As someone who used to write headlines, it was obvious the biggest human interest would lie in the report urging us to eat less meat and change farming practices.
And these important findings inevitably grabbed the headlines, relegating many other important findings to oblivion.
Buried in the report, however, were other important findings about land use.
Inevitably the report noted that the planet's population is moving to cities but this is not, in itself, the environmental disaster it sounds. While ever more of the world's growing population is living in cities, per capita emissions are lower for city dwellers who thus have smaller impacts on the environment than their rural counterparts.
A box on page 73 of Chapter 2 (yes, it really is that sort of length) sets out thoughts on climate change and urbanization.
One interesting statistic is that towns and cities cover 0.4-0.9 percent of the global land surface. Now compare that to England, where even the most enthusiastic proponents of sprawl admit to 10 percent coverage. This is one of the world's more densely populated countries, despite having some of its most productive farmland.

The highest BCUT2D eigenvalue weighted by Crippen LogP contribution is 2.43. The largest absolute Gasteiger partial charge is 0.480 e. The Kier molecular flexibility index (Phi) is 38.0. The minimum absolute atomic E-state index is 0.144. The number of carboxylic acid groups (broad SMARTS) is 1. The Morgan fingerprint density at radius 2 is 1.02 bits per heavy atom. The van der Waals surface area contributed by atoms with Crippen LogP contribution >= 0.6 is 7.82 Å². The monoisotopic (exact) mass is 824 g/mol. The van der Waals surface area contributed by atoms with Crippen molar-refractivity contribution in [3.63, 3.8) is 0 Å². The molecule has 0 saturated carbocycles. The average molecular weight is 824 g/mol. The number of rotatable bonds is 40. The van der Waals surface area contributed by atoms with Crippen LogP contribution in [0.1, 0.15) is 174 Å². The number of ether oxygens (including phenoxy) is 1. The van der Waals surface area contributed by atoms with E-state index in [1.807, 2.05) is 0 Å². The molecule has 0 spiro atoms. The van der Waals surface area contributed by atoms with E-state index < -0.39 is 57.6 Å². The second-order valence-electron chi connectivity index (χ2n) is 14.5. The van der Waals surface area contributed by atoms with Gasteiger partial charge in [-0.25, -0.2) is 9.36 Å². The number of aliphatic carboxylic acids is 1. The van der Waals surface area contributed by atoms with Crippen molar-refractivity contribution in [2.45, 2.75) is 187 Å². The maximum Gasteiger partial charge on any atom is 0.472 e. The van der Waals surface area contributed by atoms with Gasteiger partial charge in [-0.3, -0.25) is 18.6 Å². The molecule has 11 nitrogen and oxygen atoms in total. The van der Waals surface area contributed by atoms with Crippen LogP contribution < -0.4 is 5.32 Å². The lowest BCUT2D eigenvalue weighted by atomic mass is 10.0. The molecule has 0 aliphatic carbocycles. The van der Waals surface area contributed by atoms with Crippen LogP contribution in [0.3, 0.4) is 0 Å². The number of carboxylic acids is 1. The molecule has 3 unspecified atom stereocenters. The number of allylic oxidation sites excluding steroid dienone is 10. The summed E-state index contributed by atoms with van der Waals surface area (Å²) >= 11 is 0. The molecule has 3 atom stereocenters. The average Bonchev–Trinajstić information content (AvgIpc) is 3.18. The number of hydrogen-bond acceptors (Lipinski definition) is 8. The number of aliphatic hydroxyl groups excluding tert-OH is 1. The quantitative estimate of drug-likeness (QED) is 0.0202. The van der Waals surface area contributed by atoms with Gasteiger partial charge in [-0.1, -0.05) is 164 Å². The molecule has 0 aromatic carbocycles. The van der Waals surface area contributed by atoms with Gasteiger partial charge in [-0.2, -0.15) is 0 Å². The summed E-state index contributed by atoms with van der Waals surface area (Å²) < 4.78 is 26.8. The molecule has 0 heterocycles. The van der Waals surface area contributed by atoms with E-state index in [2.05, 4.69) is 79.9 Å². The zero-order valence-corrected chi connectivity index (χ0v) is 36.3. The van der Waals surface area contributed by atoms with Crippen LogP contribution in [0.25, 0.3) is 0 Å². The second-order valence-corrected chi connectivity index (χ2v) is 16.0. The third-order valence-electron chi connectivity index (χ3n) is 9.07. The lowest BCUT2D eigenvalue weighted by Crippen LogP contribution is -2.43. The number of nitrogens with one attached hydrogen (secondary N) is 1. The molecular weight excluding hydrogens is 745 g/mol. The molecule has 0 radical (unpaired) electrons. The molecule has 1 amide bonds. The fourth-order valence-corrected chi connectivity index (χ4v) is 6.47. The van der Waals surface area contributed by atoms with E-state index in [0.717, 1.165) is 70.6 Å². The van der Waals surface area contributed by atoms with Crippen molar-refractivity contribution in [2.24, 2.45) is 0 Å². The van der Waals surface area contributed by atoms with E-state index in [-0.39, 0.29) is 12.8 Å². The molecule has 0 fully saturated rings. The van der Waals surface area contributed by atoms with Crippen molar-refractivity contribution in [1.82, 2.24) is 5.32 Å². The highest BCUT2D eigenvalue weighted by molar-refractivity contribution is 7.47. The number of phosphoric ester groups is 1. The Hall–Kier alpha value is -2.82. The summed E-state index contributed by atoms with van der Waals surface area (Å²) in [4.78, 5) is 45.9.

'In addition to being a driver of emissions, urbanization contributes to forest degradation, converts neighbouring agricultural, forested or otherwise undeveloped land to urban use, altering natural or semi-natural ecosystems both within and outside of urban areas,' it says. 'It has been identified as a major driver of land degradation as illustrated in Chapters 3, 4 and 5. Highly productive lands are experiencing the highest rate of conversion to urbanized landscapes, affecting food security. Loss of agricultural land, and increased pollution and waste are some of key challenges arising from urbanization and urban growth.'
Amen to all of that.
The Box also notes that urbanization alters the stock and stability of soil organic carbon while conversion of vegetated land to urban reduces the carbon stored in plants and soil, and plants do not grow well in cities. Mitigation effects of urban green infrastructure are 'likely to be small', even if it helps cities adapt.
Chapter 7 of the report looks at risk management and sustainable decision making.
Increased temperatures themselves will result in a whole string of negative effects on land, including decreasing supplies of food, water, vegetation and soil. Add in the destructive effects of poverty and land-degradation and you have a recipe for disaster which needs holistic action.